By chance, he discovered an old book published in the 1870s called Megrim, a book about headaches written by a doctor who documented all his patient’s case studies. He was inspired by the author and decided he would start writing his own books that documented case studies in the same way. He never used drugs again.

In his words, “I resolved to write a comparable book, a migraine of my own, a migraine for the 1960s incorporating many examples from my own patients. It would be the first book I ever published, and I never took amphetamine again. I didn’t need it anymore, nor have I touched it since. And partly because of this and partly because life and work became much more interesting.”

Working directly with patients in the field, not with data, is where he would spend the rest of his career.

Carve Out Your Own Path

"The things you get fired for when you’re young are the same things that you get lifetime achievement awards for when you’re old." - Francis Ford Coppola

Writing about individual case studies as research was an older practice and not very popular at the time due to the industry's focus on larger data research to understand diseases.

Oliver didn’t think that brought enough understanding as to what patients were thinking and feeling. He chose to do his research by spending time with patients and writing case studies to report his discoveries. After publishing some of his work, his peers rejected his ideas due to the novelty of his methods and discoveries.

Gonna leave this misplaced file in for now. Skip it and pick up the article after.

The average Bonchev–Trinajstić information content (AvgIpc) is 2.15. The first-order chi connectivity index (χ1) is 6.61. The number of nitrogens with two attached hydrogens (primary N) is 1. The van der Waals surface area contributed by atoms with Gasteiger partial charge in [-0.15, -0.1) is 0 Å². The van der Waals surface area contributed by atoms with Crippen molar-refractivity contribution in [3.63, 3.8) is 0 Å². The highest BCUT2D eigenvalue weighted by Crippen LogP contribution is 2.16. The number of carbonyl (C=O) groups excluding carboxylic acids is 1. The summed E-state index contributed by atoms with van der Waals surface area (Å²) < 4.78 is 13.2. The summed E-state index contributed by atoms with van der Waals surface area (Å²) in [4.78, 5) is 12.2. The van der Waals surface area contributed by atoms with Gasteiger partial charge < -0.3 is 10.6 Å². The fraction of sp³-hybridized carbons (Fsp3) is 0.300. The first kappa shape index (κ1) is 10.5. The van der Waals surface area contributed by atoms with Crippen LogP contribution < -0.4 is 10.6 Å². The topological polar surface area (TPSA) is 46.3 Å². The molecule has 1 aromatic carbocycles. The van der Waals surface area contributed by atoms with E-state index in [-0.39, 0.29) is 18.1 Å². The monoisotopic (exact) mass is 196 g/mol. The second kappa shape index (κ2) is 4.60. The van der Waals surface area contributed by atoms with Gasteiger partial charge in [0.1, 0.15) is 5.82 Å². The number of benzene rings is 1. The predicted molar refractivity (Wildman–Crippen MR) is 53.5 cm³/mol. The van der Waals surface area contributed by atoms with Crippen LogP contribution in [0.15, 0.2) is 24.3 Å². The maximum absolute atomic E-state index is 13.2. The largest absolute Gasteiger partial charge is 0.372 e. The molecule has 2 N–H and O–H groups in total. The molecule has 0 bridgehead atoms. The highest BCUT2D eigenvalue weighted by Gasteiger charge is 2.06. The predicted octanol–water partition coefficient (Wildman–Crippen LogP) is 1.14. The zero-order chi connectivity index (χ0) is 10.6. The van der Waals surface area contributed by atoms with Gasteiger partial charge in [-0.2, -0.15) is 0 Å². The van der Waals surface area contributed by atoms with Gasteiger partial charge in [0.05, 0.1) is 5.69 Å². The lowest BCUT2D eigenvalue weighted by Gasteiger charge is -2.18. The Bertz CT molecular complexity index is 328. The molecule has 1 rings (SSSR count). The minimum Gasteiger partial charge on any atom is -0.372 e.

However, multiple books later, he was widely accepted by scientists worldwide and often consulted for his unique perspective of the brain. Many of his stories have been adapted into plays and films, breaking down stigmas and sharing his stories with the mainstream.

With his unique struggles, his unique passions, his unique gifts, he carved out a unique path. One that allowed him to find meaning in his death.

In his words.“There will be no one like us when we are gone, but then there is no one like anyone else, ever. When people die, they cannot be replaced. They leave holes that cannot be filled, for it is the fate — the genetic and neural fate — of every human being to be a unique individual, to find his own path, to live his own life, to die his own death.”

Conclusion - Looking Backward

"It is really true what philosophy tells us, that life must be understood backwards. But with this, one forgets the second proposition, that it must be lived forwards.
A proposition which, the more it is subjected to careful thought, the more it ends up concluding precisely that life at any given moment cannot really ever be fully understood; exactly because there is no single moment where time stops completely in order for me to take position [to do this]: going backwards." - Søren Kierkegaard

Given everything we know about Oliver - his parents, brother, interestest in science and literature - much of his career seems obvious in hindsight. However, he was clear that it wasn’t so obvious to him. He struggled for many years, trying to figure it out.

There is a metaphor about holding a picture right up to your nose. Being so close to your eyes, you will easily make out the tiny details. But it’s too close to see the whole picture.

You can only see that by zooming out.